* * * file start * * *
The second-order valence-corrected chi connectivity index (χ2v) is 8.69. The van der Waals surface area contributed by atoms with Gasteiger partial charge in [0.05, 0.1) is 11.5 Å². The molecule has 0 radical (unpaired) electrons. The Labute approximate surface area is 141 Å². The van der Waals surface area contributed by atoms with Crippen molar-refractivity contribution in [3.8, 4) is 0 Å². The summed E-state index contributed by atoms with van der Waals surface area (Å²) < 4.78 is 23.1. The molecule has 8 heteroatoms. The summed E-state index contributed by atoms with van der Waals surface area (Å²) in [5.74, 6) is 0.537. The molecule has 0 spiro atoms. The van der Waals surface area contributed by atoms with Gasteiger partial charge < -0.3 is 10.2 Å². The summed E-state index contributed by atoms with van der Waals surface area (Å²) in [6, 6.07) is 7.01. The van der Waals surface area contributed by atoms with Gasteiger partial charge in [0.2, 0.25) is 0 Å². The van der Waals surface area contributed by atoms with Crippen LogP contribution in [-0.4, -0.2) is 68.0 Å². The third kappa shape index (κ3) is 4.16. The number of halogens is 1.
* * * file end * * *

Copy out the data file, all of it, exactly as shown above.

The second-order valence-corrected chi connectivity index (χ2v) is 8.69. The van der Waals surface area contributed by atoms with Gasteiger partial charge in [0.05, 0.1) is 11.5 Å². The molecule has 0 radical (unpaired) electrons. The Labute approximate surface area is 141 Å². The van der Waals surface area contributed by atoms with Crippen molar-refractivity contribution in [3.8, 4) is 0 Å². The summed E-state index contributed by atoms with van der Waals surface area (Å²) < 4.78 is 23.1. The molecule has 8 heteroatoms. The summed E-state index contributed by atoms with van der Waals surface area (Å²) in [5.74, 6) is 0.537. The molecule has 0 spiro atoms. The van der Waals surface area contributed by atoms with Gasteiger partial charge < -0.3 is 10.2 Å². The summed E-state index contributed by atoms with van der Waals surface area (Å²) in [6, 6.07) is 7.01. The van der Waals surface area contributed by atoms with Gasteiger partial charge in [0.2, 0.25) is 0 Å². The van der Waals surface area contributed by atoms with Crippen LogP contribution in [-0.4, -0.2) is 68.0 Å². The third kappa shape index (κ3) is 4.16. The number of halogens is 1.